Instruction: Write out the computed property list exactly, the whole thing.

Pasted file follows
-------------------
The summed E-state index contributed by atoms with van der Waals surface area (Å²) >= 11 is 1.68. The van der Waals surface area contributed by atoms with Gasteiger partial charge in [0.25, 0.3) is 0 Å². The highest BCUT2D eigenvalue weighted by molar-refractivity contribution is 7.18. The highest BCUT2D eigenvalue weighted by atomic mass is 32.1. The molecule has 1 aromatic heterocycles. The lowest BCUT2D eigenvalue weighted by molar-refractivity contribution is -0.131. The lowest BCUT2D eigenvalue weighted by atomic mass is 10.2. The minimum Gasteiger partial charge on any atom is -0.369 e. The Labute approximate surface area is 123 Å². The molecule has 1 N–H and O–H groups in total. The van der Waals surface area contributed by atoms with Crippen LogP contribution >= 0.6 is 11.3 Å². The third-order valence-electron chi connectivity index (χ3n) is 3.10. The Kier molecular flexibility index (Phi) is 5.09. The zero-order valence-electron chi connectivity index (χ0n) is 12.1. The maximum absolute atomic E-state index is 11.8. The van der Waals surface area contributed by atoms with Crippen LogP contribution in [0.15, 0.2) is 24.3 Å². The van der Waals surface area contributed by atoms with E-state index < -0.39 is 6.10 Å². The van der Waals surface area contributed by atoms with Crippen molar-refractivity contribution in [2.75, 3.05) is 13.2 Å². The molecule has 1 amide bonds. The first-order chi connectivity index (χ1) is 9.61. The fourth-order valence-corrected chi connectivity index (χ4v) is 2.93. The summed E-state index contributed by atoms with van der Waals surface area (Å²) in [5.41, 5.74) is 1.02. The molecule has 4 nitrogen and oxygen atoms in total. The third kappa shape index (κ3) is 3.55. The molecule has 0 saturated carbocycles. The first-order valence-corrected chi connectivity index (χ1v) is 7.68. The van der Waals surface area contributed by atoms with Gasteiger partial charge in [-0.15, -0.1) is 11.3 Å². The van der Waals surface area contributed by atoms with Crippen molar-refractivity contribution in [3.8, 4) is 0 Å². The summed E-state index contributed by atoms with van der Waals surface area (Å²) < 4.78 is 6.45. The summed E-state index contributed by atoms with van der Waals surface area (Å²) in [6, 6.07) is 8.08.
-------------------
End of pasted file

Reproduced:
The summed E-state index contributed by atoms with van der Waals surface area (Å²) >= 11 is 1.68. The van der Waals surface area contributed by atoms with Gasteiger partial charge in [0.25, 0.3) is 0 Å². The highest BCUT2D eigenvalue weighted by molar-refractivity contribution is 7.18. The highest BCUT2D eigenvalue weighted by atomic mass is 32.1. The molecule has 1 aromatic heterocycles. The lowest BCUT2D eigenvalue weighted by molar-refractivity contribution is -0.131. The lowest BCUT2D eigenvalue weighted by atomic mass is 10.2. The minimum Gasteiger partial charge on any atom is -0.369 e. The Labute approximate surface area is 123 Å². The molecule has 1 N–H and O–H groups in total. The van der Waals surface area contributed by atoms with Crippen LogP contribution >= 0.6 is 11.3 Å². The third-order valence-electron chi connectivity index (χ3n) is 3.10. The Kier molecular flexibility index (Phi) is 5.09. The zero-order valence-electron chi connectivity index (χ0n) is 12.1. The maximum absolute atomic E-state index is 11.8. The van der Waals surface area contributed by atoms with Crippen LogP contribution in [0.15, 0.2) is 24.3 Å². The van der Waals surface area contributed by atoms with E-state index < -0.39 is 6.10 Å². The van der Waals surface area contributed by atoms with Crippen molar-refractivity contribution in [2.75, 3.05) is 13.2 Å². The molecule has 1 amide bonds. The first-order chi connectivity index (χ1) is 9.61. The fourth-order valence-corrected chi connectivity index (χ4v) is 2.93. The summed E-state index contributed by atoms with van der Waals surface area (Å²) in [5.41, 5.74) is 1.02. The molecule has 4 nitrogen and oxygen atoms in total. The third kappa shape index (κ3) is 3.55. The molecule has 0 saturated carbocycles. The first-order valence-corrected chi connectivity index (χ1v) is 7.68. The van der Waals surface area contributed by atoms with Gasteiger partial charge in [-0.15, -0.1) is 11.3 Å². The van der Waals surface area contributed by atoms with Crippen molar-refractivity contribution in [3.8, 4) is 0 Å². The summed E-state index contributed by atoms with van der Waals surface area (Å²) < 4.78 is 6.45. The summed E-state index contributed by atoms with van der Waals surface area (Å²) in [6, 6.07) is 8.08.